What is the Handbook on Environmental Public Procurement?

The Handbook on Environmental Public Procurement ‘Buying green!’ has been designed to help public authorities successfully plan and implement GPP.
It explains the possibilities offered by EU law (2014 public procurement directives) in a practical way, and looks at simple and effective solutions that can be used in public procurement procedures. The Handbook offers concrete and clear guidance, as well as practical examples, on how to include environmental considerations in a tender procedure at all stages of the procurement and process, including the pre- and post-procurement stages. The third edition of the Handbook was published in April 2016.

How can GPP Criteria be used at different stages of a tender procedure?

In planning GPP, contracting authorities need to consider all stages of a procurement procedure and examine where it is most appropriate to insert environmental considerations. Each case is specific. Examples of what is possible for public procurers to do at each stage are given below.

  • Pre-procurement: Market dialogue may assist in identifying technologies or solutions with the potential to meet environmental objectives, prior to commencing the procurement.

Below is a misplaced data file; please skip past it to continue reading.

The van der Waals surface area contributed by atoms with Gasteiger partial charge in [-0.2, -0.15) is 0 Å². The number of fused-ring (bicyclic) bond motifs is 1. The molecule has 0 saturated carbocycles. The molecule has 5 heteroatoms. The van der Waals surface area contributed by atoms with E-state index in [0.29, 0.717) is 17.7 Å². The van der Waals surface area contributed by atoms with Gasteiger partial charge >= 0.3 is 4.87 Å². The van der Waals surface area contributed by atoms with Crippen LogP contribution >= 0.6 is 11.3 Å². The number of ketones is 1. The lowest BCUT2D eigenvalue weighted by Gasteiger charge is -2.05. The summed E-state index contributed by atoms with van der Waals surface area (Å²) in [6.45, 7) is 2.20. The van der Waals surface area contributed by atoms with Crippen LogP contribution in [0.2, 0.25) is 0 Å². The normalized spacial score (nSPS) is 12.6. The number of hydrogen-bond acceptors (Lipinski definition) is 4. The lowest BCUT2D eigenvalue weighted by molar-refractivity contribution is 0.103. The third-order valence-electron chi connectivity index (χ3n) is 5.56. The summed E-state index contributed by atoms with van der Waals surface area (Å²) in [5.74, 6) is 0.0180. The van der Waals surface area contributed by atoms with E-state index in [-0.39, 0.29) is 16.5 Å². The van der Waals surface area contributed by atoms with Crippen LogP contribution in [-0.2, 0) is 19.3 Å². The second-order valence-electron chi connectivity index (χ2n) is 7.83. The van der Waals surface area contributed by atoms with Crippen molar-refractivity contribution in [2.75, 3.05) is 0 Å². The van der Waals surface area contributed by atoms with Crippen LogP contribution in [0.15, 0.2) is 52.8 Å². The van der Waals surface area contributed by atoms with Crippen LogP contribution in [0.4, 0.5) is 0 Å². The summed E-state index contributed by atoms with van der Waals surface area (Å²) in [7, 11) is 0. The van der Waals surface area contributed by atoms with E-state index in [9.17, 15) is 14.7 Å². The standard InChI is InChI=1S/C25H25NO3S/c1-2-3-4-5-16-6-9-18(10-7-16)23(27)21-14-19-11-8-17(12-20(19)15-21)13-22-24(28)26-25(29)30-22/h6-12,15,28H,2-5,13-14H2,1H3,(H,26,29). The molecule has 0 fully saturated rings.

• Subject matter: Defining the subject matter of the contract and choosing a title provides an opportunity to inform the market of your GPP objectives (e.g. energy efficient computers, energy from renewable sources, sustainable building construction, sustainable cleaning services, etc.)
  • Selection criteria: Environmental criteria, such as the operator’s ability to apply an environmental management system in performance of a contract, are appropriate in some cases. Where the contract has a specific environmental dimension, assessment of the contractor’s previous experience or other elements of technical capacity may also take this into account.
  • Technical specifications: A technical specification defines your requirement in detail, and many of the GPP criteria are appropriate for being directly included at this stage.
  • Award criteria: Environmental award criteria may be of qualitative (emission level for example) or economical nature (energy consumption for example), and they do not have to bring a direct advantage to the contracting authority itself. They must be linked to the subject matter of the contract, expressly mentioned in the contract documents or tender notice, comply with the general Treaty principles and cannot give unrestricted freedom of choice to the contracting authority
  • Contract performance clauses: Public authorities are specifically empowered to include environmental and social requirements in their conditions for the performance of contracts (see Article 70 of Directive 2014/24/EU or Article 87 of Directive 2014/25/EU). Contract performance clauses should be clearly related to the contract’s execution and made known to tenderers during the procurement process.

For further information on incorporating environmental considerations at each stage of procurement, please refer to Module 2 of the Toolkit and the Buying Green guide.